Welcome to the RACER Mailbag. Questions for Marshall Pruett or any of RACER’s other writers can be sent to firstname.lastname@example.org. Due to the high volume of questions received, we can’t guarantee that every letter will be published, but we’ll answer as many as we can. Published questions may be edited for style or clarity.
Q: With the hype of having a U.S. hopeful in the Formula 1 grid, everyone is still talking about Michael Andretti’s failed attempt to have a team that he can call his own. It was very sad that Michael and Sauber could not come to terms. But on the brighter side, the legendary Williams name obtained Logan Sargeant for its development program. I consider Logan as one of the lucky ones in that he was that close to competing in sports cars and IndyCar. But with the presence of a US GP, U.S. fans wanted a U.S. representative to compete in Formula 1. Sargeant managed to have a Formula 3 ride with a perennial backmarker like Charouz Racing, which scored only 20 points in its existence in the series before Sargeant amassed 102 while leading the team to a top five finish.
I still recall a driver who almost had a chance to drive with Sir Frank back in the day. What would Al Unser Jr. would say about this signing of Logan to the Williams Driver Academy?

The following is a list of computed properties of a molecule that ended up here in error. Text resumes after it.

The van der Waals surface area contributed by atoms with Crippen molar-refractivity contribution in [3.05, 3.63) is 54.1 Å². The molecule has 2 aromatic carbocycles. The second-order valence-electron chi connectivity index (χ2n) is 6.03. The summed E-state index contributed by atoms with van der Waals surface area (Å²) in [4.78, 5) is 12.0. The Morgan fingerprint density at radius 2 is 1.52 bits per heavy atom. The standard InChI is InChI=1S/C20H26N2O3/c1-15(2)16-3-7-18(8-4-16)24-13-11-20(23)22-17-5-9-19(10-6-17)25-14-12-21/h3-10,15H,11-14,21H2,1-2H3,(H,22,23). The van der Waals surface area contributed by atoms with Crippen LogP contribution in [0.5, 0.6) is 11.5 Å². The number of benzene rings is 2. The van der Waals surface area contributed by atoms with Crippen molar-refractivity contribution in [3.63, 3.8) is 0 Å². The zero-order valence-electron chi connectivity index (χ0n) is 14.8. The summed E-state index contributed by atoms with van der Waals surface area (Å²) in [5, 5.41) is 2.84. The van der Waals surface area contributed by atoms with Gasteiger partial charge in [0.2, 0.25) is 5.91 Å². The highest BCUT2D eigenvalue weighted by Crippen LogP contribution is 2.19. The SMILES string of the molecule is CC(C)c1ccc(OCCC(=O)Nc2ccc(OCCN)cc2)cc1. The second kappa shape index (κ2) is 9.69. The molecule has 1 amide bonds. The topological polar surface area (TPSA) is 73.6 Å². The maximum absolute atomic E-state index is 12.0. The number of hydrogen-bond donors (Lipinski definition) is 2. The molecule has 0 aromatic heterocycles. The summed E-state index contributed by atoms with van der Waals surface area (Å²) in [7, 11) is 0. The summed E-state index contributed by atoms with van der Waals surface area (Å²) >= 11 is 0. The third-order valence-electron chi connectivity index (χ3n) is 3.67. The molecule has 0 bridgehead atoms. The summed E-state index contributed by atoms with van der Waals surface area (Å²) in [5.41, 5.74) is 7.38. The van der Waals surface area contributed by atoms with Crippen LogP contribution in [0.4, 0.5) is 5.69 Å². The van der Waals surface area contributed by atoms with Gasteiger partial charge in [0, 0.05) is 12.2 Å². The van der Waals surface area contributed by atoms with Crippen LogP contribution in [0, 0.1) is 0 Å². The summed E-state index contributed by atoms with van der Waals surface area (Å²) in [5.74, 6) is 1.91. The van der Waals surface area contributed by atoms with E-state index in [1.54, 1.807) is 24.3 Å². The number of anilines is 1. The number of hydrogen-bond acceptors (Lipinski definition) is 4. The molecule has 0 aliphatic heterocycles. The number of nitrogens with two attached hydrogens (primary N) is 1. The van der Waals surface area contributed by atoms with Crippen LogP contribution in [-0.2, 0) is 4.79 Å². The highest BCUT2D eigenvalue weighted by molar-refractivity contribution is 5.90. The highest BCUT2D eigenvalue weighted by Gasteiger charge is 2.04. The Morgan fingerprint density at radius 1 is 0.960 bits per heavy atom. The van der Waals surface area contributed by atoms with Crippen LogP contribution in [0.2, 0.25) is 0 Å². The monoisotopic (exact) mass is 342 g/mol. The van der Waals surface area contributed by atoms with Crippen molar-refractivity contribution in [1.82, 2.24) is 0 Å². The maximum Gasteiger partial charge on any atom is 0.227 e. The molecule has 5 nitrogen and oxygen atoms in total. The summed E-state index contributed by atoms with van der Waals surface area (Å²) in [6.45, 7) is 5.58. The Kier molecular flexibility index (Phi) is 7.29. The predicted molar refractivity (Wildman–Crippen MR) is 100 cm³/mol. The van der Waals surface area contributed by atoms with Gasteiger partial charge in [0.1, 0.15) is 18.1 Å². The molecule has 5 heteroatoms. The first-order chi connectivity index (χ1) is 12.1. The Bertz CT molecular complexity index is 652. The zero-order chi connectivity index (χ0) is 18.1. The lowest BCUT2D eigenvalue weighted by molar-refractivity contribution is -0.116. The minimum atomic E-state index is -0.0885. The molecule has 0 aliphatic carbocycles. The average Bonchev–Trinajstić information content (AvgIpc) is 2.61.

JLS, Chicago, Ill
MARSHALL PRUETT: Well, if Little Al used his testing experience with Williams in the early 1990s as a guide, he’d tell Logan to run like hell and get as far away from the team as possible. The legends who made the team what it is – Sir Frank, Patrick Head, etc – are no longer in charge, and therefore, unable to make Logan as miserable as they made Little Al.
Outside of that old yarn, I do like the opportunity that’s come along for the Floridian, but sweet baby Jesus, he’s a loooooong way from being ready for F1. It’s like Penske signing a kid out of Indy Pro 2000 who’s shown strong potential, but not title-winning potential of a Kyle Kirkwood or Christian Rasmussen, in the hope they grow into something fierce. There’s a ton to learn and lots to show in the coming years for Logan before a Williams F1 race seat seems remotely possible. Count me among those who are rooting for him to beat the odds and make it to the top.
Q: In a recent radio interview, Ron Fellows, co-owner of CTMP (Mosport), said his track could not host a NASCAR Truck Series race in 2022 because there was no guarantee that all of the people involved would be able to meet the requirement of proving full vaccination status, which is currently needed to cross the border. The SRO GT World Challenge will also not visit CTMP, but IMSA, IndyCar, F1, and Formula E all presently have events scheduled in Canada for 2022. Have IMSA and IndyCar already determined that this will not be a problem for them, or have they just not looked into the situation yet?
Keith Baxter, Toronto
MP: I’d assume the extremely pragmatic Mr. Fellows was simply reviewing all the problems he’s experienced at Canadian Tire Motorsports Park with COVID-related border crossing issues and event cancellations and shifts, and projecting forward. Overstating the obvious, but it’s not like they can predict the future, much less know how presidents or prime ministers will direct immigration services to open or close travel based on where the virus is at months from now. Those are all decisions to come in due time.